Once I had wiped up her banana-y face and cleaned up my mess, the scent of dead leg was giving way to the only slightly less odorous eau de cooked leg.  And I heard the pitter patter of little feet.  I looked up to see two bright faces staring at me and Mitch asked, "Whatcha cooking?  I'm hungry, it smells great!".


Do you think it reflects poorly on my cooking that the smell of long dead wildlife boiling on the stove brings my children running, expecting to be fed?

Mitchell said he was SURE he'd eaten something that smelled like this before.  I said I was SURE I had never served stinky old boiled leg before.

After much stinking and scrubbing and boiling and soaking we got three pretty cool pieces of bone out of the deal.  Science Museum, here we come!

Saturday, January 1, 2011

Why I Hate Art

Each year we try to celebrate the 12 days of Christmas and not just Christmas Day itself.   Makes for a somewhat less frantic early December when you don't feel like you have to cram a year's worth of joy and Christmasy-ness into two days.  We've been doing alot of yummy Christmas baking the last few days, socking away a little bit of each batch in the freezer for our Twelfth Night party, but mostly just gobbling it down as fast as we make it.  We're also making time for lots of the things we really love,  like board games, feeding the wildlife, thrift store shopping, movies, video games, theater, and today ART. 

Art is one thing I feel like I really don't do enough of with the kids.  I am a big old scrooge when it comes to any art other than drawing really.  The thought of clay, paint, and the like just makes me cringe.  All that mess and chaos... ugh!  Don't get me wrong, I love to do art myself.  I LOVE it, love love LOVE it.  But I tend to be kind of lazy when it comes to breaking out the messy stuff for my brood.  Or I thought it was laziness.  Today I'm thinking it is more like self-preservation instinct.

I was reading a Deep Space Sparkle article describing a lovely winter trees project involving shaving cream and thinking "I bet the kids would get a big kick out of shaving cream".  So, figuring it was the season for fun things, I got a couple of cans of shaving cream and cleared off the kitchen table.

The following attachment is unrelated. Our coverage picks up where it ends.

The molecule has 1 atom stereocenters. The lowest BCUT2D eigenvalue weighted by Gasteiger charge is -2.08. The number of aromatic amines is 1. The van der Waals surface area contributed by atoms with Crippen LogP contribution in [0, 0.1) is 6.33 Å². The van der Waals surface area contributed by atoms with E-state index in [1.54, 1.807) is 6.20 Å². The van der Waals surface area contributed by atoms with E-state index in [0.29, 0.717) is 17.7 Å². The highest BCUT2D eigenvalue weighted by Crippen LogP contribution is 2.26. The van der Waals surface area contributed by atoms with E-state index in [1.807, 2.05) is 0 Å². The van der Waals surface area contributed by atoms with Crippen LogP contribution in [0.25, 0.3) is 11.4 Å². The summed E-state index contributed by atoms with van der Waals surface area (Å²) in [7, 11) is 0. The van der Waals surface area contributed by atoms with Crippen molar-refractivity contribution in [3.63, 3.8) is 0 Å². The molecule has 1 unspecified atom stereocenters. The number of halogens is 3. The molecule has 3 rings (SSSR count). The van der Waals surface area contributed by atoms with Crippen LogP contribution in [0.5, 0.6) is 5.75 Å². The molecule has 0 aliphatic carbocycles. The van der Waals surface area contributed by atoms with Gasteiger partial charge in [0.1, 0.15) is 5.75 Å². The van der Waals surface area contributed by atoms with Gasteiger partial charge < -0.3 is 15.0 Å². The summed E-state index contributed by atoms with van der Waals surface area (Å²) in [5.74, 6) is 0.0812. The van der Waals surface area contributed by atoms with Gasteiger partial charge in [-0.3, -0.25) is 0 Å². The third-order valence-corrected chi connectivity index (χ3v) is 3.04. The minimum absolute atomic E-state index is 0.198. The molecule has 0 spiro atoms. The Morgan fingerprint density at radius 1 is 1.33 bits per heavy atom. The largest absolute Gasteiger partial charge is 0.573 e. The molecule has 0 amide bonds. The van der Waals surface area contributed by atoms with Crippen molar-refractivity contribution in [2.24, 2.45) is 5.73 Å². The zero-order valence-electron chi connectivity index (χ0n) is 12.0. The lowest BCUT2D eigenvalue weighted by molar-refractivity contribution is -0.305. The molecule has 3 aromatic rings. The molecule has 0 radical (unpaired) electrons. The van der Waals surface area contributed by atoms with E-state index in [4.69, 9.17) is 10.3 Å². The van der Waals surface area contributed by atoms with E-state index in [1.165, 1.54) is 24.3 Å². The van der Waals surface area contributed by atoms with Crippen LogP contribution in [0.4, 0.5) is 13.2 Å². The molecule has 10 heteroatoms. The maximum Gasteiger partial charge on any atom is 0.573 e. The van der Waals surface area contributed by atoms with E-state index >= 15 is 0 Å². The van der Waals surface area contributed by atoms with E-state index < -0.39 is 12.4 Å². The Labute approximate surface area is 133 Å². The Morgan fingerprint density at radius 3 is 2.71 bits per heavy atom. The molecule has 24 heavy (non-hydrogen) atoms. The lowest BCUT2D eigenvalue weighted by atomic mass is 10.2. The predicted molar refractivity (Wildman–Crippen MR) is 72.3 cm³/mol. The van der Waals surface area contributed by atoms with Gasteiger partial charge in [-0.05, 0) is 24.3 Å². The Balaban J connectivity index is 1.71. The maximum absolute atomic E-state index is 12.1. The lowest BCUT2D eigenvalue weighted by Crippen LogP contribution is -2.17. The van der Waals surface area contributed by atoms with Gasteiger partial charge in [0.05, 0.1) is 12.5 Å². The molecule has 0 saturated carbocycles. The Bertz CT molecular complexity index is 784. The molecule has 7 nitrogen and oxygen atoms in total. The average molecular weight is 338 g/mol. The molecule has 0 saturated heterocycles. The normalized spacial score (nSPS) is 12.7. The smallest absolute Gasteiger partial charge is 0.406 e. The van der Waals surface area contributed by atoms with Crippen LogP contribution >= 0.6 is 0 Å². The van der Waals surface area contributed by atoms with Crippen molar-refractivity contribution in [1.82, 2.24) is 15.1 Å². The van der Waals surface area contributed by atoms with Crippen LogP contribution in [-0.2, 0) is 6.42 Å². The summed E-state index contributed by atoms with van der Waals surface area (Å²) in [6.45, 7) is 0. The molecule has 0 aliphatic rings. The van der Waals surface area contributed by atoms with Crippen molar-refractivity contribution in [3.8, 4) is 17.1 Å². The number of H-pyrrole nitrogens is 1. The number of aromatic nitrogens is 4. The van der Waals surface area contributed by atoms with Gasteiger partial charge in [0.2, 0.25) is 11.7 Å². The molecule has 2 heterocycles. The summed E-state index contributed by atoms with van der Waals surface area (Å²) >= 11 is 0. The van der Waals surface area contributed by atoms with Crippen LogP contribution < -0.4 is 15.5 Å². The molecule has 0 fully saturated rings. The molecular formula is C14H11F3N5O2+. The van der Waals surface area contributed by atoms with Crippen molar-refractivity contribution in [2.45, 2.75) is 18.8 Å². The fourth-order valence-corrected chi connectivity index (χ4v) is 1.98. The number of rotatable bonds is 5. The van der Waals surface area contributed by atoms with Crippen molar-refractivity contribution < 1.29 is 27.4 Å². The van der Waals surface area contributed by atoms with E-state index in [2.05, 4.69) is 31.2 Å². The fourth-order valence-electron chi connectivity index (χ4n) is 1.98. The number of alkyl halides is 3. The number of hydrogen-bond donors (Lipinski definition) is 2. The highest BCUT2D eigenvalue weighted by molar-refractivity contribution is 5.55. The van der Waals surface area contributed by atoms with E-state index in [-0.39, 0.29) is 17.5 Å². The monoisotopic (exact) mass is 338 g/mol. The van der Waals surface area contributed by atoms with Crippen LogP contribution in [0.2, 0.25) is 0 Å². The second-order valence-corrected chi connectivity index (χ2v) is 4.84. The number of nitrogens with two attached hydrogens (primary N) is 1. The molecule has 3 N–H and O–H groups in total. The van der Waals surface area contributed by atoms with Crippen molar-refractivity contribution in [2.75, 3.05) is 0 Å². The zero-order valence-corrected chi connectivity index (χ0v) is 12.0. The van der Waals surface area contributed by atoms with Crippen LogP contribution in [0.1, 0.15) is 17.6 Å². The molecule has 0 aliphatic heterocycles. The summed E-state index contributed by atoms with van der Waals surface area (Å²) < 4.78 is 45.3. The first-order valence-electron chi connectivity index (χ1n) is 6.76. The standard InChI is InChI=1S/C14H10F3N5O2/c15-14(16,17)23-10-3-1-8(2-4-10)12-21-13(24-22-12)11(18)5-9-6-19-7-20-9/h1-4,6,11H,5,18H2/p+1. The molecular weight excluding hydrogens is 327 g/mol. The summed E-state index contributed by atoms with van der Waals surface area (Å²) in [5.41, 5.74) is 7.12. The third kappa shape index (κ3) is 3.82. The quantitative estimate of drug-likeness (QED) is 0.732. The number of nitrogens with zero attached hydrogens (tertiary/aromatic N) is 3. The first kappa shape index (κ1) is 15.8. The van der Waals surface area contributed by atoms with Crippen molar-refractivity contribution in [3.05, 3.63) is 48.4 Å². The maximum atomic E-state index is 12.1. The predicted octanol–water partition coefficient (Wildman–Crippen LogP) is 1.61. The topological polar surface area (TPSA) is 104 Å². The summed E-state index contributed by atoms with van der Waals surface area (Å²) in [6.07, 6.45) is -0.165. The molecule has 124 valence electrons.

Things started out innocently enough...

They were swirling colors and dipping papers...

Even the baby got to participate...

Don't worry, hers is whipped cream, not shaving cream...

If you want a fun blog post to inspire you to art projects of your own, stop reading now.  Get some cans of shaving cream and have fun.  If you want to hear our horror story however, read on.

At this point things took a turn for the worst.  Mitchell was really enjoying the shaving cream.  Enjoying it so much that he started rubbing it all over his stomach.  I sent him to go clean up a bit and while I was getting him to clean up, the other two decided to follow suit and start spreading shaving cream all over their bodies.  So I sent them to the bathroom.  While they were cleaning up, Mitchell decided to stir his shaving cream as fast as he could so all the colors mixed into a really putrid olive green.  So much for lovely swirls.  Then the little two came back from the bathroom and Henry decided to make his also a solid greeny mush.  I started to get a bit irritated that they were ignoring the whole concept of making beautiful art and instead were just focusing on the smoosh factor.  I tried not to let it get to me.  Intellectually I KNEW that boys will be boys and that they were having a great, fun, tactile experience even if they weren't making art as I had planned.  I praised Violet's lovely swirls because they really were lovely and the boys ended up asking me to help them have swirls too so we added more color to their green shaving cream.  In the end I was a bit frazzled but everyone had fun and had some swirly art.  Now, we could end the story there, but as you may have noticed, this last section didn't have pictures to go with it.  My hands were full of shaving cream and I was just too crabby to take any pictures of the green goo.